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Old 03-09-2011, 09:52 PM   #16
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Household current wants to return to the pole transformer. Lightning wants to go to the (real) ground or earth. Hence the ground rod or ground plate.

Now a lightning bolt can be thousands of amperes, enough to melt a #6 wire. But the National Electric Code specifies (for most services) a #6 wire so I do not know the theory behind that.

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Old 03-09-2011, 09:57 PM   #17
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The grounding electrodes are there for things like lightning strikes. They are NOT there to assist in short circuit conditions in your premises wiring.

You can hook one of your hot lines directly to a ground rod, and it will just bleed electricity into the ground, running up your electric bill.

ASSUMING a ground rod has a resistance of 25 Ohms, then a 120 Volt line connected to it would draw 4.8 Amps --- much less than what is required to trip out a 15 Amp circuit breaker. IT ain't there to trip the breaker(s) for short circuits, but to give lightning and other catastrophic events a place to discharge.
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Old 03-09-2011, 10:00 PM   #18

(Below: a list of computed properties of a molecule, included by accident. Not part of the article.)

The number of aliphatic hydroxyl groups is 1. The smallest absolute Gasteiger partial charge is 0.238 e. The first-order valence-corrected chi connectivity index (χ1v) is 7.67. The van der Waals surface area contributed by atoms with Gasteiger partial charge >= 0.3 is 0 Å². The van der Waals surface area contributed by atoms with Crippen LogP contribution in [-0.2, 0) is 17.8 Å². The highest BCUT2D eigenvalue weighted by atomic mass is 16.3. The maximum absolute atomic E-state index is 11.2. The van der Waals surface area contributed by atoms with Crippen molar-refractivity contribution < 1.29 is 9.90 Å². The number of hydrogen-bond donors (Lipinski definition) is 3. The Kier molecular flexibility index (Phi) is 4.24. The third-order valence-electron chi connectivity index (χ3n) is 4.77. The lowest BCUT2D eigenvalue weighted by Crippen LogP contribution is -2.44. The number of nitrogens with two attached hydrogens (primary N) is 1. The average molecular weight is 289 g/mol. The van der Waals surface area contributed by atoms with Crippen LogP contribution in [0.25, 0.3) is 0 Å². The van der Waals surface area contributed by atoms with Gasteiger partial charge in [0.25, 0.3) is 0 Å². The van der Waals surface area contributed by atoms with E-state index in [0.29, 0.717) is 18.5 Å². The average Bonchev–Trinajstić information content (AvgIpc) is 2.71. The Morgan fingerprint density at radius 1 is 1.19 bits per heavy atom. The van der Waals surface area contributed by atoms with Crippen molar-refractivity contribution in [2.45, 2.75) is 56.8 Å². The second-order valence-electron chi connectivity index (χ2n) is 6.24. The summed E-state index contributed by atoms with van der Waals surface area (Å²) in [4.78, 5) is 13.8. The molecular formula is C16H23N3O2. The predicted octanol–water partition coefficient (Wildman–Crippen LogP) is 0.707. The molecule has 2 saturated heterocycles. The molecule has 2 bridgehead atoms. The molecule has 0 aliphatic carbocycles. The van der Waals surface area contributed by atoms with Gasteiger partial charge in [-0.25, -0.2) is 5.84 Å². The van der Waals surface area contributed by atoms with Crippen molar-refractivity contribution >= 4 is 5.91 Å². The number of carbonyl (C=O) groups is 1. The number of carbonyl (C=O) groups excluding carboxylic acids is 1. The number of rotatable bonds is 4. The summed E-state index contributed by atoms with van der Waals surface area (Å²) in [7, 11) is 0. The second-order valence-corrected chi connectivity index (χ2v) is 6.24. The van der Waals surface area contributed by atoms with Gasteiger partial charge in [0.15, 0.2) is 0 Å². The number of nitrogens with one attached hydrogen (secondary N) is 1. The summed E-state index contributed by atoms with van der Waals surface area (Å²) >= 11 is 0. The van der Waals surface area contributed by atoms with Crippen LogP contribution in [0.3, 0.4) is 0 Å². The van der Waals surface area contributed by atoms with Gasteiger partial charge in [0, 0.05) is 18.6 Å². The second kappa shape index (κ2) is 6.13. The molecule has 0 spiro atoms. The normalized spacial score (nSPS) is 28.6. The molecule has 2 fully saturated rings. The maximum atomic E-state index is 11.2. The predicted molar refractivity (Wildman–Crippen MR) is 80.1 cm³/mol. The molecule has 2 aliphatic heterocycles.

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Jeters, go back and read post #9. The grounding electrode has nothing to do with current flow.
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Old 03-09-2011, 10:00 PM   #19
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Quote:
Originally Posted by AllanJ View Post
...a lightning bolt can be thousands of amperes, enough to melt a #6 wire. But the National Electric Code specifies (for most services) a #6 wire so I do not know the theory behind that.
For the most part, a lightning bolt will not melt a #6 wire (too short a duration), but made electrodes (such as ground rods, plates, pipes, etc) can't dissipate any more juice than a #6 can carry, hence the Code limitation on that wire size. Installing a larger wire size is a waste of resources.
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Old 03-09-2011, 10:06 PM   #20
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Thanks everyone for the replies , these forums are very helpful and interesting, one thing I do know is that this home inspector that made the original post has to be just confused by now, thanks again, take care.
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Old 03-09-2011, 10:10 PM   #21
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They wouldn't want every short relying on the main neutral in residential, the #6 would take it to the plate unless theres a big short where the amprage exceeds the panel rating, (barley happens) then the neutral would take It, right? Just wondering,
And what will happen with the current that "goes to the plate?" It has to get back to the source.

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